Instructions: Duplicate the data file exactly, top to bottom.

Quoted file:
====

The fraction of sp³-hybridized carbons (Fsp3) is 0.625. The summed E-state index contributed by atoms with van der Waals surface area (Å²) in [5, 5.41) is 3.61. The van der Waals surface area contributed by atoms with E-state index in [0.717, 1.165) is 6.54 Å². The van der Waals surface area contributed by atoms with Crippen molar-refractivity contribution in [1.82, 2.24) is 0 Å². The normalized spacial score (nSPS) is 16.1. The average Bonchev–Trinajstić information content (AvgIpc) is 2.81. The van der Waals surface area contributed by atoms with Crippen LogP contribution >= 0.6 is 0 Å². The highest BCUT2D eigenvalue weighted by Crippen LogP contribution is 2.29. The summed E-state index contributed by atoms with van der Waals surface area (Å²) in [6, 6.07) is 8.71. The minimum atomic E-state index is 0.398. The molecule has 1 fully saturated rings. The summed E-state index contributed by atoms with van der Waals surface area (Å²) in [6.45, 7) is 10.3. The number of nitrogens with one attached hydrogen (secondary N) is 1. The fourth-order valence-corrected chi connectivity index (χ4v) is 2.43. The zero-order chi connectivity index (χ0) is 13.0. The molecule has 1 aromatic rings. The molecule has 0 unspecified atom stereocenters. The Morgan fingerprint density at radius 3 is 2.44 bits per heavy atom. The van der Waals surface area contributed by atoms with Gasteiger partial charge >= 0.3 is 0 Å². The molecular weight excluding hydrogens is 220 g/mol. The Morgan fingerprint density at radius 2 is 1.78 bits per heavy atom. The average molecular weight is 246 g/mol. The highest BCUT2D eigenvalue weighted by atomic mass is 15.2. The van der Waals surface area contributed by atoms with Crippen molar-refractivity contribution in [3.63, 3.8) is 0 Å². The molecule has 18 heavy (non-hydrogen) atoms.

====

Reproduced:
The fraction of sp³-hybridized carbons (Fsp3) is 0.625. The summed E-state index contributed by atoms with van der Waals surface area (Å²) in [5, 5.41) is 3.61. The van der Waals surface area contributed by atoms with E-state index in [0.717, 1.165) is 6.54 Å². The van der Waals surface area contributed by atoms with Crippen molar-refractivity contribution in [1.82, 2.24) is 0 Å². The normalized spacial score (nSPS) is 16.1. The average Bonchev–Trinajstić information content (AvgIpc) is 2.81. The van der Waals surface area contributed by atoms with Crippen LogP contribution >= 0.6 is 0 Å². The highest BCUT2D eigenvalue weighted by Crippen LogP contribution is 2.29. The summed E-state index contributed by atoms with van der Waals surface area (Å²) in [6, 6.07) is 8.71. The minimum atomic E-state index is 0.398. The molecule has 1 fully saturated rings. The summed E-state index contributed by atoms with van der Waals surface area (Å²) in [6.45, 7) is 10.3. The number of nitrogens with one attached hydrogen (secondary N) is 1. The fourth-order valence-corrected chi connectivity index (χ4v) is 2.43. The zero-order chi connectivity index (χ0) is 13.0. The molecule has 1 aromatic rings. The molecule has 0 unspecified atom stereocenters. The Morgan fingerprint density at radius 3 is 2.44 bits per heavy atom. The van der Waals surface area contributed by atoms with Gasteiger partial charge >= 0.3 is 0 Å². The molecular weight excluding hydrogens is 220 g/mol. The Morgan fingerprint density at radius 2 is 1.78 bits per heavy atom. The average molecular weight is 246 g/mol. The highest BCUT2D eigenvalue weighted by atomic mass is 15.2. The van der Waals surface area contributed by atoms with Crippen molar-refractivity contribution in [3.63, 3.8) is 0 Å². The molecule has 18 heavy (non-hydrogen) atoms.